4. lncRNAs in Human Germ Cell Development

Germ cell development is a complex differentiation process essential for the generation of gametes, which pass on the genetic information between generations [59]. Disruption of germ cell development or misregulation of gene expression in germline-related cells leads to infertility or reproductive diseases [60]. This dynamic developmental process is precisely regulated by a tissue- or cell-specific gene network [61]. As a new regulator in gene expression networks, cell type-specific lncRNAs have recently been discovered and suggested to be involved in many cellular processes during human germ cell development [62]. Several lncRNAs show differential expression or regulatory roles in the development of human primordial germ cells (hPGCs), the first progenitor cells of the germline [63]. For example, HIPSTR (heterogeneously expressed from the Intronic Plus Strand of the TFAP2A-locus RNA) has been identified as a novel lncRNA transcribed from the TFAP2A locus and shows differential expression in human primordial germ cells [64]. In addition, XACT and XIST are expressed to regulate X-chromosome dosage in hPGCs before meiosis [65]. RNA-seq analysis of human testicular cells has identified thousands of syntenic lncRNAs associated with spermatogenesis [6671]. The narcolepsy candidate-region 1 gene (NLC1-C), a lncRNA expressed in the cytoplasm of spermatogonia and early spermatocytes, is found to be associated with male infertility and promotes testicular embryonal carcinoma cell proliferation [71]. Single-cell RNA-seq profiling of metaphase II oocytes also found 8,700 maternal lncRNAs expressed in the preimplantation embryos [32]. Note that a large number of RNA-binding proteins are found to be critical for germ cell development across species, including VASA (DDX4) and DAZL (Deleted in Azoospermia Like) [72]. These proteins might function by influencing lncRNA action to reinforce germ cell fate.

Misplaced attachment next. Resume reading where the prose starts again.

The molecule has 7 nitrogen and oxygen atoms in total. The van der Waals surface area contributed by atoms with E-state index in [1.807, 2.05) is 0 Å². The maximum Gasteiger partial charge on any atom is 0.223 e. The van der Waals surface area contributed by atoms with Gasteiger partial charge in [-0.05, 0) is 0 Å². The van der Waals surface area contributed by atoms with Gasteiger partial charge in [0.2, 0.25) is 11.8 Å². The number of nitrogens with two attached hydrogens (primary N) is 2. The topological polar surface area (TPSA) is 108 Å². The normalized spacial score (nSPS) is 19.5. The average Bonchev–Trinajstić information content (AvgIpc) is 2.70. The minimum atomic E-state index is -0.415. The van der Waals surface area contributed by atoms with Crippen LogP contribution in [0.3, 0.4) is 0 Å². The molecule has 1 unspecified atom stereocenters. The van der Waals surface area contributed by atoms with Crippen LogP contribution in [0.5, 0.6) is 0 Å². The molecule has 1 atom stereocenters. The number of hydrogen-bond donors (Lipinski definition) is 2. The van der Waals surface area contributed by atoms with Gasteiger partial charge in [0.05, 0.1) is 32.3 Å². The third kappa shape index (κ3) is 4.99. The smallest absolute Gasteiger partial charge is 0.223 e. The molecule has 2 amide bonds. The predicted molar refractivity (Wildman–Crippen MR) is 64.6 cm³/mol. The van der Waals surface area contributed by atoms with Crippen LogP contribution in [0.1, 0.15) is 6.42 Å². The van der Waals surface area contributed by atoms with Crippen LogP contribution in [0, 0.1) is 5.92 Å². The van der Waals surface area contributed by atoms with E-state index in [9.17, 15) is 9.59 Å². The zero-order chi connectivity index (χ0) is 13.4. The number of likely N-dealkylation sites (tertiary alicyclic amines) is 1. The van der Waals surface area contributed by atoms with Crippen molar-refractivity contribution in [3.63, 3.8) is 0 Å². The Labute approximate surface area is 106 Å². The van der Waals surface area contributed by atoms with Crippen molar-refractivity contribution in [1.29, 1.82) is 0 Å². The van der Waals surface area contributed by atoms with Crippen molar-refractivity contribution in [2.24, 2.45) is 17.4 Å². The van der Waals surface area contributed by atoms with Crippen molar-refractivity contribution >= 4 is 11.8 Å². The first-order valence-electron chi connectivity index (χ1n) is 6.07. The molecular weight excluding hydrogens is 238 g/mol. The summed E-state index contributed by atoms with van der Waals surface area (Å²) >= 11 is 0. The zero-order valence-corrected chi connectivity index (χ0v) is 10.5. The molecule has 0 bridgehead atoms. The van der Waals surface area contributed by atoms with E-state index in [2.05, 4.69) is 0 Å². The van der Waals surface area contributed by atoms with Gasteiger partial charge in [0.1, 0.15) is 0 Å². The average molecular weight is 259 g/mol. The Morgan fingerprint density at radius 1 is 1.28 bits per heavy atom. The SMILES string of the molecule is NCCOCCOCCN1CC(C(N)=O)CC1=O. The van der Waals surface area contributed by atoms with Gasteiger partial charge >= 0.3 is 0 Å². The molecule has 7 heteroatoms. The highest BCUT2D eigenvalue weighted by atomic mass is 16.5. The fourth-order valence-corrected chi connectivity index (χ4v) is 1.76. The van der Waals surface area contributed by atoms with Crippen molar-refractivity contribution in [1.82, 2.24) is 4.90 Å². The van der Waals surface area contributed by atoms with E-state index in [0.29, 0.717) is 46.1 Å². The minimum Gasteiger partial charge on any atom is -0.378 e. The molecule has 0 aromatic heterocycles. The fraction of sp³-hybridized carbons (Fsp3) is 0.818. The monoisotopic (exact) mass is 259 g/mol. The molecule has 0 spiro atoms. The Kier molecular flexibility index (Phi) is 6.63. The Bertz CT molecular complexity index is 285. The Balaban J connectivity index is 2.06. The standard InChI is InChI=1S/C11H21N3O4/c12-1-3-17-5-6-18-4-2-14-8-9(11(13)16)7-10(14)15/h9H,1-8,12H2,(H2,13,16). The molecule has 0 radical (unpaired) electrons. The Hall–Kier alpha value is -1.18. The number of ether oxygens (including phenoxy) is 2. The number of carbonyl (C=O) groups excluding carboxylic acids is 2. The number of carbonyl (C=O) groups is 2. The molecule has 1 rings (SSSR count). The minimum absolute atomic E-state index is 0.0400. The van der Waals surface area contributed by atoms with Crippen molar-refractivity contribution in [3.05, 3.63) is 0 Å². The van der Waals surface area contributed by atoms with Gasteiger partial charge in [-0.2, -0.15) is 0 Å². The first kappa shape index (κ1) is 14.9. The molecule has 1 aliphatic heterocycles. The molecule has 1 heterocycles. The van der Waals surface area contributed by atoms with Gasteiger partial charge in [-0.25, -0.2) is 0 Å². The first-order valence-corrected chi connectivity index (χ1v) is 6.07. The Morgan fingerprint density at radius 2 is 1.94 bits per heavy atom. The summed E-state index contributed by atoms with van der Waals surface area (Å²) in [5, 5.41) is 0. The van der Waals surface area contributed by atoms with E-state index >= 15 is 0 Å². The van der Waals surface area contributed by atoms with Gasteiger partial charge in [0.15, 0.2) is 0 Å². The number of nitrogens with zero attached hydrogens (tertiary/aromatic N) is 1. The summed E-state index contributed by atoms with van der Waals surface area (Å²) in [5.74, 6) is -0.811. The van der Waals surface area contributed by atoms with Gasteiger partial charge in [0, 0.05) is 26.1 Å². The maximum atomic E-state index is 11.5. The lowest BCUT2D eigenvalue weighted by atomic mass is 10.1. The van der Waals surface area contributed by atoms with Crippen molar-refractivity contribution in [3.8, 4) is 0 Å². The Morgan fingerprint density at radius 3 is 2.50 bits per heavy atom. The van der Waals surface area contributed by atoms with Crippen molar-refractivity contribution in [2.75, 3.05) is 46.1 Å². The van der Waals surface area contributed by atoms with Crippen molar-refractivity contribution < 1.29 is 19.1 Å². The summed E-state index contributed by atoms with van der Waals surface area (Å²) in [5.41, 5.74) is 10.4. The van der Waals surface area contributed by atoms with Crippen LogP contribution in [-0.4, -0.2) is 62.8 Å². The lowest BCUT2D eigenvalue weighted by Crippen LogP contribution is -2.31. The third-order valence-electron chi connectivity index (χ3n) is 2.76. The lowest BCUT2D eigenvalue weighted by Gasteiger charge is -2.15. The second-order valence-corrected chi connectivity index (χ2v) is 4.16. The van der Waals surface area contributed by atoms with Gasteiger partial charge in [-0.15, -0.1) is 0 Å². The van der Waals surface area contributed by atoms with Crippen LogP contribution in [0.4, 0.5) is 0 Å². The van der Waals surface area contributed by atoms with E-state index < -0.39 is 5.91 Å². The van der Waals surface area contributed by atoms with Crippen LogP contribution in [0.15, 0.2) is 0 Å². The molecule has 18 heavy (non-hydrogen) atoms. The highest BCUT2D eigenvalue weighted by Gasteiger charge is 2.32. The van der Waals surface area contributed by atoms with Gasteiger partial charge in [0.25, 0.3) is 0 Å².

5. lncRNAs in Reproductive Diseases

Besides the roles in development, differential expression of many lncRNAs has been identified using microarray or RNA-seq between control and reproductive disease samples [73], indicating potential roles in pathogenesis. Although most of their functions and mechanisms of action need to be further annotated and characterized, these lncRNAs could serve as potential targets for the diagnosis and treatment [74] (Table 1).

5.1. lncRNAs Associated with Male Infertility

Spermatogenesis is a complex developmental process that is essential for male fertility [75]. The process is classified into three major phases: (1) mitotic proliferation of spermatogonia, (2) the meiosis of spermatocytes, and (3) spermiogenesis and maturation of spermatocytes to spermatozoa [76]. Each phase is strictly regulated by transcriptional factors, hormones, epigenetic regulators, and lncRNAs. Disruption of any steps of spermatogenesis, referred to as maturation arrest (MA), causes male infertility [77]. Nonobstructive azoospermia (NOA) is considered the most severe case of male infertility, and it is characterized as no sperm in the ejaculate due to failure of spermatogenesis [78]. Several lncRNAs have been indicated to play roles in the process of spermatogenesis and NOA.